ROI is Equal to the Benefits Divided By the Costs 

Once all of the cost and benefit information has been collected, it is a simple formula to calculate everything that a manager needs to know. By taking the total dollar amount of the benefits and dividing it by the total dollar amount of the costs, managers can arrive at the ROI number they need to know. Then they can decide whether they are getting enough return on their investment to keep the virtual workforce operating, or whether they were better off choosing a traditional workforce. In some cases the type of project the workforce is focused on will affect the total ROI, as well. 

Look Carefully at Objective, Bottom-Line Outcomes 

The bottom line for any company generally comes down to profit. This is based on whether the virtual workforce is producing a good ROI for the company, or whether they are costing more than they are bringing in. If they cost too much and there is no profit to be made, a manager may choose to dissolve the virtual workforce in favor or a more traditional one. Even if a manager prefers the virtual workforce model, making changes may be required if profit is too low. 

The only concern with this examination of the bottom line is that too many companies look only at that number. They see what is objective, which they should, but they fail to remember that there are also subjective areas where virtual workforces can be better for the company as a whole. A good manager will examine the bottom line objectively but understand that there may be more to the story than that.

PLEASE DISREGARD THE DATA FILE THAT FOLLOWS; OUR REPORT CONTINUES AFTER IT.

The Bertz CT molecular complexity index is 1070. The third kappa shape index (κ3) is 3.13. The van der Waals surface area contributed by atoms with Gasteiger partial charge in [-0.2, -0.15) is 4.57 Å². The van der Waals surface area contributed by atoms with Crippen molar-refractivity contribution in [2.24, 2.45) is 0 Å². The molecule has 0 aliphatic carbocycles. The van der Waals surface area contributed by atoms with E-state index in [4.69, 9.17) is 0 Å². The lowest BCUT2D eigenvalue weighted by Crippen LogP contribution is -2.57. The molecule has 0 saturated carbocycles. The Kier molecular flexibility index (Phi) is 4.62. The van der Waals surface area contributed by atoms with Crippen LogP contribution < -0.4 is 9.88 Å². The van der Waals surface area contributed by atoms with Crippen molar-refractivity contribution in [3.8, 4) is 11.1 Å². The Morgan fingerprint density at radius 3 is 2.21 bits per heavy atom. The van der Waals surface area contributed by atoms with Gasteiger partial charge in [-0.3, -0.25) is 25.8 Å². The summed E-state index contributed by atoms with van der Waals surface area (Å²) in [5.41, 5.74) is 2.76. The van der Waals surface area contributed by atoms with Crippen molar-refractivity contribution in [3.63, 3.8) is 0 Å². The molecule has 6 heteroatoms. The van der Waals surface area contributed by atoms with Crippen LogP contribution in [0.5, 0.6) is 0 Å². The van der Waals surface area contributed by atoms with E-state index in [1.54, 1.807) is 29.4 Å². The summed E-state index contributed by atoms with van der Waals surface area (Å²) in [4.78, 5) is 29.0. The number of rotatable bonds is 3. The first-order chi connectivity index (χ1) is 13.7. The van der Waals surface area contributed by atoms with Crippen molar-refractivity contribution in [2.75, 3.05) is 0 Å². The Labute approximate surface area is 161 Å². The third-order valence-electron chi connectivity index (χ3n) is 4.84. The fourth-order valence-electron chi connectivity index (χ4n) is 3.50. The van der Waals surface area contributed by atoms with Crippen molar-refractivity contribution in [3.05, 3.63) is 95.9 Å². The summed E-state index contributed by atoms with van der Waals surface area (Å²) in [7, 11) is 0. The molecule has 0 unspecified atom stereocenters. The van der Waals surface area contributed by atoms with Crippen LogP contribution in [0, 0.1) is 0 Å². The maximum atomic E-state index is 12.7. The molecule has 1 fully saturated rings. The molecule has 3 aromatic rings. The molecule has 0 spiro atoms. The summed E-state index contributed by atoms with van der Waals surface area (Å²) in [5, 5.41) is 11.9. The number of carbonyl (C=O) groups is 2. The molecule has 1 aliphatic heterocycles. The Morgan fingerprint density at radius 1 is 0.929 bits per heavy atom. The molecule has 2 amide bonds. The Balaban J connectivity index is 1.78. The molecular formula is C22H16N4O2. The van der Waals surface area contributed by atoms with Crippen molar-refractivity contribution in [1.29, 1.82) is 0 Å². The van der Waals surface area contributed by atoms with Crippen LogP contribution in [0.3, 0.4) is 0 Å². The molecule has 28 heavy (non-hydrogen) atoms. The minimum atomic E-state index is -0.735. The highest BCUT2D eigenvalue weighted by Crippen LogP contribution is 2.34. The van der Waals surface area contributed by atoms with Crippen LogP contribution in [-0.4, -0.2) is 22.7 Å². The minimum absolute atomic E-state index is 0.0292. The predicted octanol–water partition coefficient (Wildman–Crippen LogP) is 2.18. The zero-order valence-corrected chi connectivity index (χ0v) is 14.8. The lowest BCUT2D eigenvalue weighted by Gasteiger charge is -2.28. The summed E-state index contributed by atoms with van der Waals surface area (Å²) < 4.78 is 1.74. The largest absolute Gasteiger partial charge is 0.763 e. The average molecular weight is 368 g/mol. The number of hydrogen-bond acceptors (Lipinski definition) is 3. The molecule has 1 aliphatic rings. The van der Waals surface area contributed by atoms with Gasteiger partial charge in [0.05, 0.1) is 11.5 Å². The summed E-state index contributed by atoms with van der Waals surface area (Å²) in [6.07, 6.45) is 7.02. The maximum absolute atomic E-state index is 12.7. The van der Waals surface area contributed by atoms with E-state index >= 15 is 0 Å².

Consider Subjective Outcomes, Which Are Harder to Quantify 

It can be very difficult to put any kind of a price on a subjective outcome, but that does not mean these kinds of outcomes should be ignored. Along with the bottom line, objective issues that deal primarily with money, managers should also look at the subjective aspects of a virtual workforce. If employees are much happier, and therefore more productive, this is a benefit that is hard to put a specific price on. But it is still very important. It can affect how well a virtual workforce performs, and over time that can have an affect on deadlines, work quality, and profit margins, among other aspects of the company culture. 

Input of Resources is an Often Overlooked Cost 

Managers who are looking for the ROI of their virtual workforce should not overlook the input of resources required to get that workforce operational. This is a start-up cost that may not be repeated, but it is still part of the cost of the workforce. It should be factored in, as should all those smaller little expenses that can come into play when resources are diverted to the development and creation of something new.